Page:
Riveron Insight: 

Preparers should remember that although these evaluations involve significant judgment, the resulting accounting conclusions should be consistent in situations where facts and circumstances are the same or substantially similar.



The SEC and FASB staff emphasized that the effective date of the new lease standard will not change, despite IT implementation challenges. However, they highlighted their efforts to ease the burden and cost of implementing the standard and discussed some practical considerations for preparers, as follows:

  • No significant changes have been made to the new lease guidance since it was released. The guidance does, however, now include an expedient that allows lessors to combine lease and non-lease components, similar to lessees.
  • Common implementation challenges identified by stakeholders include determining completeness of the lease portfolio and identifying embedded leases. Preparers need to perform a thorough review of their existing portfolio and non-lease agreements to ensure all leases, or potential leases, are identified and analyzed.
  • Establishing incremental borrowing rates (“IBR”) is a common area of concern during 842 adoption. When establishing IBR, consideration should be given for adjustments based on jurisdictions and collateralization. Companies can start with an unsecured rate, such as intercompany, or observable debt transactions and adjust accordingly.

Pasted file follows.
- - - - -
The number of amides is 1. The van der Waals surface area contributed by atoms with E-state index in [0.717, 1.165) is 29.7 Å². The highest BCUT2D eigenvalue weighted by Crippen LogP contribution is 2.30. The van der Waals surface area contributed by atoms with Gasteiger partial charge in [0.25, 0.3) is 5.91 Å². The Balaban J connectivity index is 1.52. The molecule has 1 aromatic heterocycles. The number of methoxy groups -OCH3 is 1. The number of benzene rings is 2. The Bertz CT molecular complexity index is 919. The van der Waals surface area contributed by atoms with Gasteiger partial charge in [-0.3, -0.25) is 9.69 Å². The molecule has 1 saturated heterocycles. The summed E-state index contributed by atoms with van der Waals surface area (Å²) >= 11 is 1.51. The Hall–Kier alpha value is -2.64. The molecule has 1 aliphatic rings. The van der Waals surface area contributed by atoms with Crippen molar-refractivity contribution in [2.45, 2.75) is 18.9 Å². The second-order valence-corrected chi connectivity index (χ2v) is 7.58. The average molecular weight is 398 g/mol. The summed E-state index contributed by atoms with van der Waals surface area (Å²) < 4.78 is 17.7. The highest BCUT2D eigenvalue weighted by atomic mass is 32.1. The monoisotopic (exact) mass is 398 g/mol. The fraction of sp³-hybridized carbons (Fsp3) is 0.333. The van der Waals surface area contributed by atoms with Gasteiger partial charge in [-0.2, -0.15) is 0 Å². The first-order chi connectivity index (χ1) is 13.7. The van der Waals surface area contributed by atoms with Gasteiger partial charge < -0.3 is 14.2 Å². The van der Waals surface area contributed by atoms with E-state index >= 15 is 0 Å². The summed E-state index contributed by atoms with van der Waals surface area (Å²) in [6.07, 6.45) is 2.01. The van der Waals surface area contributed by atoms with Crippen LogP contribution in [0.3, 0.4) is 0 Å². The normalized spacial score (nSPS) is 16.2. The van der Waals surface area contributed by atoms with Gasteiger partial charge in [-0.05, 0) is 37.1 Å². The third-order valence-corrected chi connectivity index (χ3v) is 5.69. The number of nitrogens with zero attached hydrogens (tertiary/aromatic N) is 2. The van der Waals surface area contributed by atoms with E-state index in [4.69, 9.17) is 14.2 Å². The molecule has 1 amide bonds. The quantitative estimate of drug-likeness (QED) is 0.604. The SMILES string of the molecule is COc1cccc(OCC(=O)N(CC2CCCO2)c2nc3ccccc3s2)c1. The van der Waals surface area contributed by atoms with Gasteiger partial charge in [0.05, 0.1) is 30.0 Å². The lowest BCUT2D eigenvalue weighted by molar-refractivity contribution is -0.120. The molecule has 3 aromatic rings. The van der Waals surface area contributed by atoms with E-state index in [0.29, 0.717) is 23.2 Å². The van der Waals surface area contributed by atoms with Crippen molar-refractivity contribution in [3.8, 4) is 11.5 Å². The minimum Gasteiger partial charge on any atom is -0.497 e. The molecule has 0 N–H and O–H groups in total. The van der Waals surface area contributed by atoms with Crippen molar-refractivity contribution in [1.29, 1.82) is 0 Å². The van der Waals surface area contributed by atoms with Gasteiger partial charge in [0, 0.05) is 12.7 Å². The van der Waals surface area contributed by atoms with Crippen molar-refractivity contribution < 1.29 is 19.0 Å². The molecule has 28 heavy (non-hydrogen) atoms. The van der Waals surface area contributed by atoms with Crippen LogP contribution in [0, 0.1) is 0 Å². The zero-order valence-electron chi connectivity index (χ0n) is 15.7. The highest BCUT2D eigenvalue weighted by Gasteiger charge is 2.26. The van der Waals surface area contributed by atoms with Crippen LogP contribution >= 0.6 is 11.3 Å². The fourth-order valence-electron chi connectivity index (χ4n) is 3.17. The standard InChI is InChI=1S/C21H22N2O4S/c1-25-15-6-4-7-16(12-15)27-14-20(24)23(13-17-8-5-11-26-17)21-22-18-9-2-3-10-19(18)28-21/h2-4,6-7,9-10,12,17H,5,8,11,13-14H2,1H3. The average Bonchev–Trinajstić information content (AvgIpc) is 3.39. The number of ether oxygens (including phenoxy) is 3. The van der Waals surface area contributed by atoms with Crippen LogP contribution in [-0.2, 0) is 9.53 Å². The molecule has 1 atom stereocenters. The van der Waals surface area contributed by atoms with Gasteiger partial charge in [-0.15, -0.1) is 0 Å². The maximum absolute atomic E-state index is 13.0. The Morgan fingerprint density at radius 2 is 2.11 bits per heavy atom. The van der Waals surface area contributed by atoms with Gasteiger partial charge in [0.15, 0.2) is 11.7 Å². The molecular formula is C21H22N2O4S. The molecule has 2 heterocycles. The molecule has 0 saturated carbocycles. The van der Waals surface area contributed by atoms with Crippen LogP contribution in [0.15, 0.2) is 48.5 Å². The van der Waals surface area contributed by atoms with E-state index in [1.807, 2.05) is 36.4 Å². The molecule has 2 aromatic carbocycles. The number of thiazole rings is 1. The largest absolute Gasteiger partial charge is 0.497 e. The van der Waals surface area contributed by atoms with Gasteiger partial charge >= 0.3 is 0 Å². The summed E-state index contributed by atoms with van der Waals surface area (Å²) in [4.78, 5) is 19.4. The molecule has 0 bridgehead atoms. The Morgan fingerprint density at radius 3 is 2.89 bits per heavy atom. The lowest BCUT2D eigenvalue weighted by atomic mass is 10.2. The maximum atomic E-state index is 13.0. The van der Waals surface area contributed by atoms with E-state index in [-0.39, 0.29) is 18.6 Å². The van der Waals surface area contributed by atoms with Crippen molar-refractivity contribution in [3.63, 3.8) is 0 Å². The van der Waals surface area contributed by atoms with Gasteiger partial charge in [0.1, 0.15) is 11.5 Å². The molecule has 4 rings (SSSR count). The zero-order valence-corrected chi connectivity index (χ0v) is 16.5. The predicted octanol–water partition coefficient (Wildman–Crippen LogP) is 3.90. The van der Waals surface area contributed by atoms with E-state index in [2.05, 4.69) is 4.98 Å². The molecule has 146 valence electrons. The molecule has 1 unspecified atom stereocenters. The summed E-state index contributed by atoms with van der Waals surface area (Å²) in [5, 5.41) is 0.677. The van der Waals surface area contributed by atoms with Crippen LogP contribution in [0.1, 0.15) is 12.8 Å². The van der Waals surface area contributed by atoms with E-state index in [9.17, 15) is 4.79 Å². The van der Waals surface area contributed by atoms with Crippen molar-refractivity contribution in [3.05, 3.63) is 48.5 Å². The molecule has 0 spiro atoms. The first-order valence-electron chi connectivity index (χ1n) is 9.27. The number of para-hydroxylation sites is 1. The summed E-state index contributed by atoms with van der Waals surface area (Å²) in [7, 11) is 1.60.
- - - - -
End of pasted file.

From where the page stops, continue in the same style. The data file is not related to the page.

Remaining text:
Riveron Insight:

As you work through the technical challenges associated with these areas, keep in mind that the new standard is not just an accounting change, but a process change as well. Developing and following the proper internal controls during implementation and post-implementation is integral to the success of applying the new lease standard post-implementation.


Non-GAAP Measures

Non-GAAP measures continue to be an area of focus for the SEC. The staff emphasized that investors and creditors expect publicly reported information to be accurate, complete and in compliance with all applicable rules and regulations. Specifically, the staff highlighted two areas of focus: (1) adherence to Compliance and Disclosure Interpretations (“C&DIs”) and (2) the importance of controls and processes when disclosing non-GAAP financial measures.

  • The SEC noted the importance of the audit committee’s involvement in the review of non-GAAP financial measures. Audit committees must be comfortable with the information included in SEC filings and how the information is presented.
  • The staff clarified and provided examples on how to evaluate whether non-GAAP financial measures involve individually tailored accounting principles. Specifically, the staff noted that non-GAAP measures should either include or exclude certain GAAP amounts, but they should not modify methodology or recognition of an accounting principle.